Posted: 10 Feb 2018 11:43 AM PST
NEW YORK (NY) New York Times February 10, 2018 By Mark Landler President Trump complained on Saturday about allegations that he said were destroying the lives of those accused — appearing to express doubts about the #MeToo movement after the resignations this week of two White House aides facing claims of domestic violence. In an early morning Twitter post, Mr. Trump did not name the former aides, but said: "Peoples lives are being shattered and destroyed by a mere allegation. Some are true and some are false. Some are old and some are new. There is no recovery for someone falsely accused — life and career are gone. Is there no such thing any longer as Due Process?" Mr. Trump's claim ran counter to the White House's portrayal of its actions in response to the abuse allegations. Administration officials maintained that they acted decisively in the cases of Rob Porter, the staff secretary, and David Sorensen, a speechwriter, both of whom stepped down after their former wives accused them of emotional and physical abuse. But the president's defense is in keeping with the White House's initially defensive reaction to the charges against Mr. Porter — as well as his tendency to dismiss allegations made against him and other powerful men by women who say they were sexually harassed.
Posted: 10 Feb 2018 11:37 AM PST
VATICAN CITY Associated Press via Bozeman Daily Chronicle February 9, 2018 By Nicole Winfield The #MeToo movement and the controversy over a Chilean bishop show the need for a broader response to "the abuse of power and conscience," the head of the Catholic Church's leading center on preventing priestly sexual abuse said Friday. The Rev. Hans Zollner spoke at the graduation ceremony for students who have completed a course in safeguarding people from abuse held at the Jesuit-run Pontifical Gregorian University. In addition to his role at the Gregorian, Zollner is also one of the founding members of the Pontifical Commission for the Protection of Minors, Pope Francis' hand-picked group of experts on sexual abuse.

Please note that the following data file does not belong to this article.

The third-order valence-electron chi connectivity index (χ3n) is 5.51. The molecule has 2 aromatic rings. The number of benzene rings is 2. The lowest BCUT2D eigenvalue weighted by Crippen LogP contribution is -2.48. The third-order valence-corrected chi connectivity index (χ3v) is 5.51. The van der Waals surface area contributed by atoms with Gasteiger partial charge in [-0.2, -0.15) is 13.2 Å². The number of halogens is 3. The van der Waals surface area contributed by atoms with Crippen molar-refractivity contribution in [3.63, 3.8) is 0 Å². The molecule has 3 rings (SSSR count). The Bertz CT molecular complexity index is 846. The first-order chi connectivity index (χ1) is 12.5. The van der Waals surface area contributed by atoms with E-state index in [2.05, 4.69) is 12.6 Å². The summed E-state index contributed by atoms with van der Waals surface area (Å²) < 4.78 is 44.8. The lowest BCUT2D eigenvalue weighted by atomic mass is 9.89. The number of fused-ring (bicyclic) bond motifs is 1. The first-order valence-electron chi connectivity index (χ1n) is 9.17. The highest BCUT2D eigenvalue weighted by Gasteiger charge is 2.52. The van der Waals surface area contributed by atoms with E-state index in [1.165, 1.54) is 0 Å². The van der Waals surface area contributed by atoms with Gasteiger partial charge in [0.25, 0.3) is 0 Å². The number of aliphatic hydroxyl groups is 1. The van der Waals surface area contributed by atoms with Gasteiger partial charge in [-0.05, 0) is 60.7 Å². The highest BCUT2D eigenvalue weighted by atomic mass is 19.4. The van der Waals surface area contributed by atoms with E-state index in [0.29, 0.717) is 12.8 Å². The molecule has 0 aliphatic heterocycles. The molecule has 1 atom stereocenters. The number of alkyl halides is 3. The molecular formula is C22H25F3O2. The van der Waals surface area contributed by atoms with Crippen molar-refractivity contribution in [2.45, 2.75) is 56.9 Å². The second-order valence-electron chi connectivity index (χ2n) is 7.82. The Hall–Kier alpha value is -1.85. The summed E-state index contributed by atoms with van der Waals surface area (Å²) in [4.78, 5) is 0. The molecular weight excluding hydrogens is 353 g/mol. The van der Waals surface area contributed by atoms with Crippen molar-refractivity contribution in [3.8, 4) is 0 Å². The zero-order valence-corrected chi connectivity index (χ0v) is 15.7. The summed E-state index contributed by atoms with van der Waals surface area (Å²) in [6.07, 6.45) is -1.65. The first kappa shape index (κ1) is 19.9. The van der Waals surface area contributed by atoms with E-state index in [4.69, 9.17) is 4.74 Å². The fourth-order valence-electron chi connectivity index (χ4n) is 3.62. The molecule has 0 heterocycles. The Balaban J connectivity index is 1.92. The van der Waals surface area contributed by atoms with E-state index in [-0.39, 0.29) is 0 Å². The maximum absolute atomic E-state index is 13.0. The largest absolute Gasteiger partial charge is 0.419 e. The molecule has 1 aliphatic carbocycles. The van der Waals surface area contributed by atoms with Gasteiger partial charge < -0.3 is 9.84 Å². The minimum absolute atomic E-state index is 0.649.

Posted: 10 Feb 2018 09:35 AM PST
MELBOURNE (AUSTRALIA) Australian Broadcasting Corporation February 9, 2018 By Emma Younger Lawyers for Cardinal George Pell are seeking access to the medical records of complainants in the case against him. Cardinal Pell, 76, is set to face a four-week committal hearing in the Melbourne Magistrates' Court next month as he fights historical sexual offence charges involving multiple complainants. No other details of the case against him can be reported for legal reasons. One of Cardinal Pell's defence barristers, Ruth Shann, made what she described as a "responsible and considered" application to access the medial records of complainants in the case. Ms Shann told the court the records would have substantial probative value, meaning they would contain important evidence to the case. She said a complainant may not be in the best position to describe their own mental health.
Posted: 10 Feb 2018 09:30 AM PST
LONDON (ENGLAND) The Guardian February 9, 2018 Pell's legal team denies their request for access to records of those who have accused the Cardinal of sexual offences is a "fishing expedition" Cardinal Pell's legal team argued the particular features of the case warrant access to the information, including that it involved a high-profile person. Photograph: Joel Carrett/AAP Cardinal George Pell's lawyers want access to the medical records of people who have accused him of sexual offences, denying it is "a fishing expedition". Prosecutors oppose the defence application for access to the complainants' treatment information. The crown Prosecutor Mark Gibson SC said there was no substantial probative value in the material being provided. "It's tantamount to a fishing expedition rather than having a legitimate forensic purpose," Gibson told Melbourne magistrates court on Friday. The defence application came three weeks before a hearing that will determine if Australia's most senior Catholic stands trial on historical sexual offence charges.
Posted: 10 Feb 2018 09:01 AM PST